On April 21, 2014, a California Appellate Court held that an arbitration agreement is unconscionable and an employer cannot compel arbitration when the employer failed to translate the entirety of an English-language employment agreement containing an arbitration agreement, confidentiality clause, and enforceability provision for its Spanish-speaking employees.

In Esteban H. Carmona et al. v. Lincoln Millennium Car Wash Inc. et al. (Case Number B248143, State of California, Second Appellate District, Division Eight), current and former employees Esteban H. Carmona, Marcial H. Carmona, Pedro Cruz, and Yoel Isail Matute Casco sued Lincoln Millennium Car Wash Inc. and Silver Wash Inc. on behalf of themselves and similarly situated employees for alleged wage-and-hour violations.  Their employers sought to compel arbitration.  The trial court ruled that the arbitration agreement at issue in the case was unconscionable and refused to enforce it, noting that the car wash companies translated only certain parts of the agreement into Spanish and failed to explain it thoroughly.

The employment agreement at issue contained an arbitration clause under the heading “Settlement by Arbitration.”  It also included a confidentiality clause and an enforceability clause.  The arbitration clause and the main confidentiality clause were translated into Spanish but the confidentiality subagreement and the enforceability clauses were not translated.

The court held that the confidentiality clause in the employment agreement was part of the arbitration clause because it required employees to discuss any disputes with management before divulging any information about the car wash companies to “any persons, firms, corporations, media agency, government entities or agencies, [or] other entities.”  Thus, before going to any attorneys or submitting anything to a trial court or dispute resolution entity such as the American Arbitration Association (AAA), the employees were required to talk to the car wash companies.  Additionally, the enforceability clause in the confidentiality subagreement pertained to certain disputes between employee and employer and arbitration rights and was therefore also held to be a part of the arbitration clause.  Despite the fact that the clauses were under separate headings in the employment agreement, they were all part of the same employment agreement and were to be read in conjunction to ascertain the entire “arbitration agreement.”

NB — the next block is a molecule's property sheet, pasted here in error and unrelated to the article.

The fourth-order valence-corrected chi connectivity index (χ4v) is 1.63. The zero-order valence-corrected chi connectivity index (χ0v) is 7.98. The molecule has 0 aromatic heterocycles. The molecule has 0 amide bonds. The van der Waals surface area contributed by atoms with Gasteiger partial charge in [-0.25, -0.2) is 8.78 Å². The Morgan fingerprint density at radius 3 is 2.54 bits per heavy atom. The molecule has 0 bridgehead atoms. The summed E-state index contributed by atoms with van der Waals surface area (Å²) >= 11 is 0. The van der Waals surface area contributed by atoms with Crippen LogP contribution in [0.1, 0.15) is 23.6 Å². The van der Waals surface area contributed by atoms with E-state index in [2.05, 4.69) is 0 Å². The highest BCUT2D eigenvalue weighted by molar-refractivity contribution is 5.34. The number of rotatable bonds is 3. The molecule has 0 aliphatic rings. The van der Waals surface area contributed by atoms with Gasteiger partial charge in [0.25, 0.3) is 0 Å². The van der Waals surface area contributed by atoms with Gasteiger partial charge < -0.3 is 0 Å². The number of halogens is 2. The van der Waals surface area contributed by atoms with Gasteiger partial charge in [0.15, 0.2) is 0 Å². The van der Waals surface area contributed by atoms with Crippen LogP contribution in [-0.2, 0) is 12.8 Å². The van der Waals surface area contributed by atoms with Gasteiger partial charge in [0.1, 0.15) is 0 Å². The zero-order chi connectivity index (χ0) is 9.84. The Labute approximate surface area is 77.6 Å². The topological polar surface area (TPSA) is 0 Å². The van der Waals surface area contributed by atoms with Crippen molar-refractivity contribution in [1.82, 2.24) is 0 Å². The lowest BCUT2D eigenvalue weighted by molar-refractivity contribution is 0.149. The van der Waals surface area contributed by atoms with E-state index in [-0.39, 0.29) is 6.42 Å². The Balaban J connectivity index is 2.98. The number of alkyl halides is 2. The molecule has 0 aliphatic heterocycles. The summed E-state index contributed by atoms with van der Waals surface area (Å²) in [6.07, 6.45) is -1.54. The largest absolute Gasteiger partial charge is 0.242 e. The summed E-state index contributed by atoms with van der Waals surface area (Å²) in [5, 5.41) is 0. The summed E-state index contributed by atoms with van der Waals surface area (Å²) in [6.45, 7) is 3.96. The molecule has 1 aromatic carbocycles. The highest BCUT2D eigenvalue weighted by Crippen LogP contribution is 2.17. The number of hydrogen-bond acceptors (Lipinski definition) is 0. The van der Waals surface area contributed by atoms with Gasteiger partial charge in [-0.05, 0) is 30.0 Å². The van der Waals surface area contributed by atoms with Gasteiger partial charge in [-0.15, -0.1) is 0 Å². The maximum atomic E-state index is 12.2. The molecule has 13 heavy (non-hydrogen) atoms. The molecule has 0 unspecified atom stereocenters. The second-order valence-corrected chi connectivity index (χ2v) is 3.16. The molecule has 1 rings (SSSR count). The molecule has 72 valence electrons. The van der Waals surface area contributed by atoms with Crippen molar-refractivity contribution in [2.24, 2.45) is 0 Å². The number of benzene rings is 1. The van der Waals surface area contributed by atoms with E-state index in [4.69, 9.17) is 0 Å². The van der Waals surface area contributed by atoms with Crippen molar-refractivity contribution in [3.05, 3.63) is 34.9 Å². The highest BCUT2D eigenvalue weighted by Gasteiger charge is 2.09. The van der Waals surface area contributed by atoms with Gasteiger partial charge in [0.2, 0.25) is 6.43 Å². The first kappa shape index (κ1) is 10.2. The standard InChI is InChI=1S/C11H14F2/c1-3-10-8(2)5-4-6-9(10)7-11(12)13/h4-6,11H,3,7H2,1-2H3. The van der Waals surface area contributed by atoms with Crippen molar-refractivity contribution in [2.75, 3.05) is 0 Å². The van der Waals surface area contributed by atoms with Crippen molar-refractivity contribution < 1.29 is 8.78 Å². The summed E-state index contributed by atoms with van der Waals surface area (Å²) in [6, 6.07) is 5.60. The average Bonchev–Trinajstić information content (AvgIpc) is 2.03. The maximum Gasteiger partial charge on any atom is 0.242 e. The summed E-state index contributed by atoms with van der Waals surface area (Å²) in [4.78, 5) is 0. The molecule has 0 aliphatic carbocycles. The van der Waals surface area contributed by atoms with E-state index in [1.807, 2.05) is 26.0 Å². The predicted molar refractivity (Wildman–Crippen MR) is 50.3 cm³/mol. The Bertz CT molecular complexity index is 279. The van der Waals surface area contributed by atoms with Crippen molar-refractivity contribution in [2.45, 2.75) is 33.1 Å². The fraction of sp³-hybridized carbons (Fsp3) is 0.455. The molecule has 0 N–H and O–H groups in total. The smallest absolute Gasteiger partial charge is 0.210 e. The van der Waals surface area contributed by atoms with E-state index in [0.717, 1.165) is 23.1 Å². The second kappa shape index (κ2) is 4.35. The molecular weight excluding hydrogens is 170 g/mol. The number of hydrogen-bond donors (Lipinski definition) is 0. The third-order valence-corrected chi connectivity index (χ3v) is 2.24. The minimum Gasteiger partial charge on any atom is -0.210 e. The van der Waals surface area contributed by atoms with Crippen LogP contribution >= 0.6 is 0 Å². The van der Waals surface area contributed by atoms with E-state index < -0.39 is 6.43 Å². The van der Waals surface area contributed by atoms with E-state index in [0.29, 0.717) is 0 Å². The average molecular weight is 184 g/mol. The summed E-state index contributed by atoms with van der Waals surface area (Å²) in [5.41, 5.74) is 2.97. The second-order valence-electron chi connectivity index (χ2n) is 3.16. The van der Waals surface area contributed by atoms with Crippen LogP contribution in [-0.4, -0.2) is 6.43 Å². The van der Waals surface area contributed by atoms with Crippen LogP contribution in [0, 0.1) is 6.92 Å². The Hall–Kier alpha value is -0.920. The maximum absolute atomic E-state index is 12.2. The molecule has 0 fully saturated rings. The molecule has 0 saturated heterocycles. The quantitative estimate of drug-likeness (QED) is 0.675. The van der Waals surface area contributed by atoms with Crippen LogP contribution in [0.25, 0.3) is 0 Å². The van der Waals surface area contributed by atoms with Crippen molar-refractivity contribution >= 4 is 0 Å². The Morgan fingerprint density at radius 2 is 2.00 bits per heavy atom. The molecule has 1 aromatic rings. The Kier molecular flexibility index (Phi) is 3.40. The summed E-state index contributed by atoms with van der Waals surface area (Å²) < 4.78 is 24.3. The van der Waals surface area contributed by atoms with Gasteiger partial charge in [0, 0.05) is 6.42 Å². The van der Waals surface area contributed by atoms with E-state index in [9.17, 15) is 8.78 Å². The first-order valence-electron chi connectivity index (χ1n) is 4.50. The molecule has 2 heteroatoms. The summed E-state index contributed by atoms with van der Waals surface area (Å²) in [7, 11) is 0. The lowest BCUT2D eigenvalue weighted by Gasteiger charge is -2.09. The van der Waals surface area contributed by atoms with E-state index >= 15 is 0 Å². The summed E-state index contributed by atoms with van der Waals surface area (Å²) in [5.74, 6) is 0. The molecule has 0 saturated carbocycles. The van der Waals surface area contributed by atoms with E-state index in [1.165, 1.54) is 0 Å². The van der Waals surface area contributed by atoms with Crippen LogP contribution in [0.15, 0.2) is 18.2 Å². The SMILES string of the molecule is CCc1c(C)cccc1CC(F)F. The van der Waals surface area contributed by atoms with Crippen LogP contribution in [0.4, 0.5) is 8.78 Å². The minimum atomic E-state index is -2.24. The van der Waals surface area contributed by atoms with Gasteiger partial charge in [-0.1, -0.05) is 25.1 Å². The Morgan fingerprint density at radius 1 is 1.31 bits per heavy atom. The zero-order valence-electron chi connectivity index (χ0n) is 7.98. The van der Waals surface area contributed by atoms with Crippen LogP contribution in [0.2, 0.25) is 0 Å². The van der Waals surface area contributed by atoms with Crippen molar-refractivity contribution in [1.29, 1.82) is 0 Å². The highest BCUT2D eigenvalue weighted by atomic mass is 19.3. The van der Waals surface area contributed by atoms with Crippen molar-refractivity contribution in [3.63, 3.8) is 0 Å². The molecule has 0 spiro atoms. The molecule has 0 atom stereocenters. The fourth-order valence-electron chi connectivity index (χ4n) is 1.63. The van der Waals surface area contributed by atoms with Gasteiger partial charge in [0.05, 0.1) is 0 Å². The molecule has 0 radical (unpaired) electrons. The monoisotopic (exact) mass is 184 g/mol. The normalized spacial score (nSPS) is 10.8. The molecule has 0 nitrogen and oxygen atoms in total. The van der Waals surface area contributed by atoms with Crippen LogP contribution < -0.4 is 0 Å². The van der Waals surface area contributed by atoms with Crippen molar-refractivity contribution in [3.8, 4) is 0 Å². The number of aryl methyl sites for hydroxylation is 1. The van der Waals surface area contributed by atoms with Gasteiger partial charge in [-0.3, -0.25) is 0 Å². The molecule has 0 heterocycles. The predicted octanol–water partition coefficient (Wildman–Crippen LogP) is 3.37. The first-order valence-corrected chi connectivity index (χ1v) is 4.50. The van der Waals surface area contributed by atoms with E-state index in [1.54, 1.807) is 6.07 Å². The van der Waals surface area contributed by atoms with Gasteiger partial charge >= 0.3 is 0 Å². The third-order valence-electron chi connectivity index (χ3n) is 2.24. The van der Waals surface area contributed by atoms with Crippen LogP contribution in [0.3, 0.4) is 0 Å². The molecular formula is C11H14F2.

The Appellate Court affirmed, holding the enforceability clause of the agreement was one key component hidden from new employees.  “The car wash companies hid the enforceability clause and the entire confidentiality subagreement by failing to translate that portion of the agreement into Spanish. The car wash companies evidently knew the plaintiffs required Spanish translations because they provided some translation. The record does not reveal why the car wash companies did not translate the entirety of the employment agreement.”

This case is another example of the importance of fully evaluating the language of an arbitration agreement and understanding who makes up the employer’s workforce before implementing such an agreement.  Employers should be mindful that the enforceability of an arbitration agreement can hinge on whether or not employees understand what they are signing.  Employers are advised to provide translations of the entirety of their arbitration agreements, not just select provisions, to employees who cannot speak and/or read English.